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Exceptional Children

Jessica J. Brauer
Doane University | Initial Certification Program | Final Reflection | 16 June 2016

When I walked into Room 303 five days ago, I did so with little expectations but eager anticipation.
I have been fortunate to have had several experiences within the world of special education in my
lifetime. I was first introduced to this world while I was in 4th grade when my little brother was
diagnosed with severe dyslexia. My experiences expanded when I was diagnosed with ADHD as an
adult, and then have expanded even more in the last few years Ive worked as a special education
paraeducator. I didnt walk into Room 303 five days ago expecting that I knew everything, but I
didnt know exactly how much I actually had to learn.

There were two things I was eager to learn more about when I began the class this week: inclusion
and accommodation. While familiar with the concept and idea of inclusion, I still had quite a bit of
confusion about it in practice, particularly regarding the students with more severe-needs.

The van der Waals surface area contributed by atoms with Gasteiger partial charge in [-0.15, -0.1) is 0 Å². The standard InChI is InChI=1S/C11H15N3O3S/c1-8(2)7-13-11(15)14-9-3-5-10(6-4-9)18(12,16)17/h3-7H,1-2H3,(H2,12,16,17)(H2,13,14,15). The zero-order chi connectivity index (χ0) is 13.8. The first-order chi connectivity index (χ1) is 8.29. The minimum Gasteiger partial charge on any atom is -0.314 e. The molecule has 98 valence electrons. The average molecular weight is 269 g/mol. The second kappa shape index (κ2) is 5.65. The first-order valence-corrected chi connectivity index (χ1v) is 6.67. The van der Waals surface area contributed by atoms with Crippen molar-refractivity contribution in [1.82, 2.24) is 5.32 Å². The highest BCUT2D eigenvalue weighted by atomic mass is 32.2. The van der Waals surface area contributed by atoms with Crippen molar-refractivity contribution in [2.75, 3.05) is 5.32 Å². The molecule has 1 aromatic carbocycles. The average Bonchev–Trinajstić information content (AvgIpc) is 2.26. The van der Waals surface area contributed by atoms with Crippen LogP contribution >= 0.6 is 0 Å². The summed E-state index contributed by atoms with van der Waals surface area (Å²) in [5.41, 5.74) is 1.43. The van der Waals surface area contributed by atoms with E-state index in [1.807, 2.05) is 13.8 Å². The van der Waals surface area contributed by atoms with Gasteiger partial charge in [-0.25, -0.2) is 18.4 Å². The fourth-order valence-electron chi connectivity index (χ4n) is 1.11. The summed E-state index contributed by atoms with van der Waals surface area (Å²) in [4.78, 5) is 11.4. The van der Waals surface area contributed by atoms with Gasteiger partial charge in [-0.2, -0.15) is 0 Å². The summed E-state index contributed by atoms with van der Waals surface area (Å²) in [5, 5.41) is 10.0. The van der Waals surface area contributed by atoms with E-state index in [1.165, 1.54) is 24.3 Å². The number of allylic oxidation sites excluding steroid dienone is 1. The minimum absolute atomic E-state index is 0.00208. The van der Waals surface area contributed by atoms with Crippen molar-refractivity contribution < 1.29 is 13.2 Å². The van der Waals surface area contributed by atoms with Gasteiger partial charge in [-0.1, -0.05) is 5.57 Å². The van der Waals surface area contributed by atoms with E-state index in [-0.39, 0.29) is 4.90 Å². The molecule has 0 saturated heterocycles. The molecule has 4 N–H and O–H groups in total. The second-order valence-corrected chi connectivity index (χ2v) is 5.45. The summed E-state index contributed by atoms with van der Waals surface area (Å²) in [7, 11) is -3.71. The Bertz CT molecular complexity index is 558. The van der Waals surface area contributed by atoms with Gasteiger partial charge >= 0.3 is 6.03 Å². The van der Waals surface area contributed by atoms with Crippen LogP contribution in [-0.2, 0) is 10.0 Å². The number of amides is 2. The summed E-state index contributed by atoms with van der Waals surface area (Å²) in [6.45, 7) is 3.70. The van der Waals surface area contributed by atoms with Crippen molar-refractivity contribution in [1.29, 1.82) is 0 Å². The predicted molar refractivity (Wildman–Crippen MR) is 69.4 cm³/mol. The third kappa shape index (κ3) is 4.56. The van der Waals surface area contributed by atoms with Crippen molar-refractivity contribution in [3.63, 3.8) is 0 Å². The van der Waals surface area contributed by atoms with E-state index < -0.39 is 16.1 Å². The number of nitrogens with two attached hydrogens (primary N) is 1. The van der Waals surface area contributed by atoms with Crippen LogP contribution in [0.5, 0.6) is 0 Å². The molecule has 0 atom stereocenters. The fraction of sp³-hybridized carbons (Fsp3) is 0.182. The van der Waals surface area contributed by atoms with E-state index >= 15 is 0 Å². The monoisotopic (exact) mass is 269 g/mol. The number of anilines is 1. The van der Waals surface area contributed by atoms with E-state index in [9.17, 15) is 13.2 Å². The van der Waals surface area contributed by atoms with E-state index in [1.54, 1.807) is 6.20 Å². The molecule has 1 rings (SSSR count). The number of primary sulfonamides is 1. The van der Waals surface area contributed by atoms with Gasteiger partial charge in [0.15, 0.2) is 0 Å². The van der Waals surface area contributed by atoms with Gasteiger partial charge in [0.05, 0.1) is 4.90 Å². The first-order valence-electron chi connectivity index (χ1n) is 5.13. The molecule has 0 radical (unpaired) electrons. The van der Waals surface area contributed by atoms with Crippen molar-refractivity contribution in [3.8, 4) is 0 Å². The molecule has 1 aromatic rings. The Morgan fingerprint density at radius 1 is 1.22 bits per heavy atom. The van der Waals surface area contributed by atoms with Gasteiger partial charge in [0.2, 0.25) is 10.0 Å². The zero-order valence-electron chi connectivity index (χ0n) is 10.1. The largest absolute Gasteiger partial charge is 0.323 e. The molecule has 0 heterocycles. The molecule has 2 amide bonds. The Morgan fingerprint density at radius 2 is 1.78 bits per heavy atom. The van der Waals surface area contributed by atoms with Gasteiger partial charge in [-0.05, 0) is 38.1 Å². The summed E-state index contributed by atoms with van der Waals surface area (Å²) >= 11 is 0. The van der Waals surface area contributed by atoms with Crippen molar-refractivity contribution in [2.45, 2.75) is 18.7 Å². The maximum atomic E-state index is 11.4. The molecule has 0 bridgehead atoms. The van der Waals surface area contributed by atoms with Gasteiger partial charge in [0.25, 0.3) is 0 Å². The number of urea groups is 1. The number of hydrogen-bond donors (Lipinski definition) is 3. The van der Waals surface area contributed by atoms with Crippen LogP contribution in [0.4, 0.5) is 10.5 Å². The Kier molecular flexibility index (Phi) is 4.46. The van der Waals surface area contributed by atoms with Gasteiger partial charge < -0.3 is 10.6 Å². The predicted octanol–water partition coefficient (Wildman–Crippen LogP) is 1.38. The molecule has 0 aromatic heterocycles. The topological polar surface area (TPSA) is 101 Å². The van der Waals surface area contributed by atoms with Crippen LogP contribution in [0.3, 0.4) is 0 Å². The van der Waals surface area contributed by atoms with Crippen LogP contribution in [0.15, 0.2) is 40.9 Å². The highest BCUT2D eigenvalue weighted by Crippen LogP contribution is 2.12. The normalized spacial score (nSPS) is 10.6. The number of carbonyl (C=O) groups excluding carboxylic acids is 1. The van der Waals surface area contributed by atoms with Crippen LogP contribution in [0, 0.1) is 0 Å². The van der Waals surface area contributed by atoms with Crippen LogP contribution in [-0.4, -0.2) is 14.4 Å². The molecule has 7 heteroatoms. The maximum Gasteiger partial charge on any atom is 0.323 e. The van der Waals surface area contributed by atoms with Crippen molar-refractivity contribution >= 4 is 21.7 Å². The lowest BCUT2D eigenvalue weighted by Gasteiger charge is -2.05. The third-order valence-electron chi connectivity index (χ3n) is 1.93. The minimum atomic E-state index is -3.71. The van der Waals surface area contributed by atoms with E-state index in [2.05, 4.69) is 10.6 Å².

Inclusion is a great concept, and I didnt disagree with it by any means, but the idea of getting rid
of separate spaces and classrooms for these students altogether seemed like it might not be in the
best interest of the students at least not of the students Ive come to know in my work as a para.
However, the discussions over the course of this class have helped me better understand that
Inclusion in practice is much more like the ideal vision I already had in my head. By considering
the Least Restrictive Environment for each student on a case-by-case basis, all students are
included in the classroom based on what would be best for each of them individually. With these
new understandings, I find myself much more willing and ready to explore inclusion in my own
classroom.

I was also eager to learn more about accommodations. My experiences had provided me a
familiarity with a handful of accommodations related to my brothers needs, my own, and those of
the students I worked with, but I hadnt really ever considered how I would alter lesson plans or
utilize accommodations in my own classroom. The group presentations on each of the thirteen
types of disabilities as defined by IDEA was especially helpful to me in my search for additional
ideas and information on accommodation. Not only did these presentations help me gain a slightly
better understanding on who these students may be in my class some day, they gave me some great
ideas for ways I can be sure I am best serving them in my class.
I also appreciated the slightly more in-depth look at the evaluation and verification processes for
students with special needs. I had been previously familiar with the MDT and IEP processes, but
although Id heard of SAT and RTI, I had no idea how they connected to the verification process. I
found the information presented in these units most informative for me as a general education